THE STORY OF LANGUAGE describes the origin, structure and types of writing and speaking. It begins with a discussion of the Egyptians, who had two kinds of symbols – one for ideas and one for sounds. The story goes on to describe the Phoenicians, who used the Egyptian’s sound pictures but not their idea pictures. Next, it describes the contributions of the Hebrews, Greeks, and Romans. Students use grammar materials which help them examine how language is put together and to refine capitalization and punctuation. They are introduced to the study of the origin of English words from other languages, the meanings of prefixes and suffixes, and different forms of writing such as poetry, narratives, and plays. Older children may study Egyptian hieroglyphics or American Indian picture writing.
THE STORY OF NUMBERS emphasizes how human beings needed a language for their inventions to convey measurement and how things were made. The story describes how the Sumerians and Babylonians had a number system based on 60, which is the reason for our 60-second minute and 60-minute hour. Greek, Roman, and Chinese numbers are introduced, and how Arabic numerals are similar to numbers found in a cave in India from 2,000 years ago. The Indian numerals had something that no other number system had, the zero. This is the basis for learning mathematics, which is integrated into all studies. For example, large numbers are needed when measuring time and space in astronomy, negative numbers are needed when measuring temperature changes, and triangulation was needed to reestablish property boundaries after the Nile flooded Ancient Egypt.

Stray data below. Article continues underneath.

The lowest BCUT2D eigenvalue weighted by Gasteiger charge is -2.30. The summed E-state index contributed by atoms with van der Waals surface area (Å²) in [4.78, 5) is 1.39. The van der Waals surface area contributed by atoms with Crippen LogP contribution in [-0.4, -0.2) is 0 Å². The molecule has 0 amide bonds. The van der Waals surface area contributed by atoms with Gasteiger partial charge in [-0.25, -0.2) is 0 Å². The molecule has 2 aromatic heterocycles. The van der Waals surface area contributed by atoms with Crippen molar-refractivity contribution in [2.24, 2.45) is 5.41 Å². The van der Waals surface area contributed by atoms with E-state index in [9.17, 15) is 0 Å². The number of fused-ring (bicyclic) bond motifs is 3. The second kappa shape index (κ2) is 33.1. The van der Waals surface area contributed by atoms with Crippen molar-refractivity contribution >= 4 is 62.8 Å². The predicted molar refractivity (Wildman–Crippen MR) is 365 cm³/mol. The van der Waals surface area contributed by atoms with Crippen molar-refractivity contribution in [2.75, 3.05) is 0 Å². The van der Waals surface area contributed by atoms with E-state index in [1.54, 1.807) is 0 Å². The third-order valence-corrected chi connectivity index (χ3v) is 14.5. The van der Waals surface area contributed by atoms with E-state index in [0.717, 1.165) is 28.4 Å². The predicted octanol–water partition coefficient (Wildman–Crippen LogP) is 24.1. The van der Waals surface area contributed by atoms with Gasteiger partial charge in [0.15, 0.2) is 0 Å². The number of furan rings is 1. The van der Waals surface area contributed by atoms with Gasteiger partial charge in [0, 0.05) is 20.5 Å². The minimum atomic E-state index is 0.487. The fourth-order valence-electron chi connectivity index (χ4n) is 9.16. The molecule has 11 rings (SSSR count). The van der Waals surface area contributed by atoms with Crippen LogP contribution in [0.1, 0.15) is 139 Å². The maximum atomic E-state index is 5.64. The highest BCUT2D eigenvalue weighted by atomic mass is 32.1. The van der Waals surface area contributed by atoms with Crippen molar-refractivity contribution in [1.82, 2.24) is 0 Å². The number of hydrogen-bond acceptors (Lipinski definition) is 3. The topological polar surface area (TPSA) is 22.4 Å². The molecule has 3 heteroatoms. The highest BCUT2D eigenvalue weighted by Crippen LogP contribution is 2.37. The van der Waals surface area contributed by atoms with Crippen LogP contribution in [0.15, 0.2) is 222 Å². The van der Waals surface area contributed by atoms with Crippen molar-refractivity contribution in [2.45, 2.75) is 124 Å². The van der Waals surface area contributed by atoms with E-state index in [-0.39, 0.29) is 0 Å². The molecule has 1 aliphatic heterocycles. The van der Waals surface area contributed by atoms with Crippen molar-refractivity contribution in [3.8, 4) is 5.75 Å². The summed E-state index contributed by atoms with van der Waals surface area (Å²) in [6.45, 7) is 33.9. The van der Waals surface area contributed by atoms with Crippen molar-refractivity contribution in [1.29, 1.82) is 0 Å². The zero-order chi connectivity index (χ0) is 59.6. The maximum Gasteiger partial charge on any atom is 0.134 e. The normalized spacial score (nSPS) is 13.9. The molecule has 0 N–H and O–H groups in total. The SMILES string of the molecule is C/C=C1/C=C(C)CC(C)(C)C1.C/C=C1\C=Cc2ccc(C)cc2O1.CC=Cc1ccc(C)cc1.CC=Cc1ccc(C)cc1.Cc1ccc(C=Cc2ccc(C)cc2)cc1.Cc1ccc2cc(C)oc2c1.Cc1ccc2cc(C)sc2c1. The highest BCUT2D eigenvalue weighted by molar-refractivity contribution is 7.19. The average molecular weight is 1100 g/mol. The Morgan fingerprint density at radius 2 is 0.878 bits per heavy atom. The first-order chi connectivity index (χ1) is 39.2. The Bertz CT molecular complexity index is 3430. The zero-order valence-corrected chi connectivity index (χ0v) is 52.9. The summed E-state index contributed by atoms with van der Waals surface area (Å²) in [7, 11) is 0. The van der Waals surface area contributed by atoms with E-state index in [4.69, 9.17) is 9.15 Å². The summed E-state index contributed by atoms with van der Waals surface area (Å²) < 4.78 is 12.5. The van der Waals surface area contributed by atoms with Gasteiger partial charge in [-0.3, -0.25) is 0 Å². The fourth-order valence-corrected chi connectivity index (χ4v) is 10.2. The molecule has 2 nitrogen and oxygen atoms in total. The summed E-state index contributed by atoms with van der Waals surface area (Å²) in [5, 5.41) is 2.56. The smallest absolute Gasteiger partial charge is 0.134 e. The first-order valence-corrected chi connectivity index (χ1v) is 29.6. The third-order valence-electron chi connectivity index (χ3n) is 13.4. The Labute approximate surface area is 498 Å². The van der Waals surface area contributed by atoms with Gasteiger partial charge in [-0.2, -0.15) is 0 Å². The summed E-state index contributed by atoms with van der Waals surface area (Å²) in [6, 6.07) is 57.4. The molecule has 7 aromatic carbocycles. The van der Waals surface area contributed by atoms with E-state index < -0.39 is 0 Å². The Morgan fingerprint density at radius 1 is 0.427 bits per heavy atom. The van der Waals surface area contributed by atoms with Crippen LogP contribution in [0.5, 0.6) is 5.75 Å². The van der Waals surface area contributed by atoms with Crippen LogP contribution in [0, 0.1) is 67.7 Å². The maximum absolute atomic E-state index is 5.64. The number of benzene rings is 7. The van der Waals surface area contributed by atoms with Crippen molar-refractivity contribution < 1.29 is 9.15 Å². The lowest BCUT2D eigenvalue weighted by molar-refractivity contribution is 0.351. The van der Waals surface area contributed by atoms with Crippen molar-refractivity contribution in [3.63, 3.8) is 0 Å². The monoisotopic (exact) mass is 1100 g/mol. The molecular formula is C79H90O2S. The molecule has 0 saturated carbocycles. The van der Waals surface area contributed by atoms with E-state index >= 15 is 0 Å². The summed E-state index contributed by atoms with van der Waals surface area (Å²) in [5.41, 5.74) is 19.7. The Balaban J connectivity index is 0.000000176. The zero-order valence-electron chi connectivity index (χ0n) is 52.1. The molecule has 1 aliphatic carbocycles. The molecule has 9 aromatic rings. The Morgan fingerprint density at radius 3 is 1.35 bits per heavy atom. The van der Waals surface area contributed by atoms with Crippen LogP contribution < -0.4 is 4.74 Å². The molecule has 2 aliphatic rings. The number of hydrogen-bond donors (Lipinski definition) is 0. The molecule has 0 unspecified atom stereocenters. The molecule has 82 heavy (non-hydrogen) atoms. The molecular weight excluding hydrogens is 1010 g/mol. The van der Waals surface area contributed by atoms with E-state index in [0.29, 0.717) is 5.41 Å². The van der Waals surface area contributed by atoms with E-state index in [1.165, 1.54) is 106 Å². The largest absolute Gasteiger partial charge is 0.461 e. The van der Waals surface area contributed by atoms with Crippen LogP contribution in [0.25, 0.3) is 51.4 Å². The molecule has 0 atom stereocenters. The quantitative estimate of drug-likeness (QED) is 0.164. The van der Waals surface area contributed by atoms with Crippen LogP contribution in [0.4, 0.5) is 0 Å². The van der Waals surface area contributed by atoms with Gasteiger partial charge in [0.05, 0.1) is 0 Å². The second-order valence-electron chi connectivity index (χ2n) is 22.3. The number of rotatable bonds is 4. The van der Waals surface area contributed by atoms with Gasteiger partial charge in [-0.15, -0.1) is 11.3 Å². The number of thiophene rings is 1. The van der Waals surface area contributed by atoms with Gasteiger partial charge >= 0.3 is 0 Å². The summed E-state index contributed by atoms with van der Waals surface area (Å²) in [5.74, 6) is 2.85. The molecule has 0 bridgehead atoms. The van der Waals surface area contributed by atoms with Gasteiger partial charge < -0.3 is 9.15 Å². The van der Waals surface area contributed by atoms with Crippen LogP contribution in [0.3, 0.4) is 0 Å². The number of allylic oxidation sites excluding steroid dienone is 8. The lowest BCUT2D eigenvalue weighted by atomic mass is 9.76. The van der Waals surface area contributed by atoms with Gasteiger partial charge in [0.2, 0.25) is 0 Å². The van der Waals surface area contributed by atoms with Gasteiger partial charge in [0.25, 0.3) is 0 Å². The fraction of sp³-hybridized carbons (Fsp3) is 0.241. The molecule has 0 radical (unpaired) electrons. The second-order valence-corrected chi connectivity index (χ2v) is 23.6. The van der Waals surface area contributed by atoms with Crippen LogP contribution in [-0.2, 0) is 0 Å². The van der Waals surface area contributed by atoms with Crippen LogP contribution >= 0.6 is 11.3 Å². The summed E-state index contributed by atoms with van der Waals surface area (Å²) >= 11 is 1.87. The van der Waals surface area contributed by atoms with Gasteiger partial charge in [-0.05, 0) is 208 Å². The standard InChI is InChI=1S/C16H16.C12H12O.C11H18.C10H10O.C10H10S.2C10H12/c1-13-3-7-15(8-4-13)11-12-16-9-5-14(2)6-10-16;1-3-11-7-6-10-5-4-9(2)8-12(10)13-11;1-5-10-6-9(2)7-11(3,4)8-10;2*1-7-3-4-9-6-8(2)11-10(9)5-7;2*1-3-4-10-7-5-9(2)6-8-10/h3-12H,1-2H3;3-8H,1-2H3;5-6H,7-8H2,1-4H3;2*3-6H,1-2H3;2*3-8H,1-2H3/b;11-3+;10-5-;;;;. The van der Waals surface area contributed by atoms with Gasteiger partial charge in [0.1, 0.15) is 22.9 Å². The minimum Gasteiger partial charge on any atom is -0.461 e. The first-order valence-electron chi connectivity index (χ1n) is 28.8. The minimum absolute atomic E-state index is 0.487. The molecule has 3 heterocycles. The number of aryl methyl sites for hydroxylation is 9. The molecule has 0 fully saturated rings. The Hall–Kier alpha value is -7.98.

Infant/Toddler (6-36 months)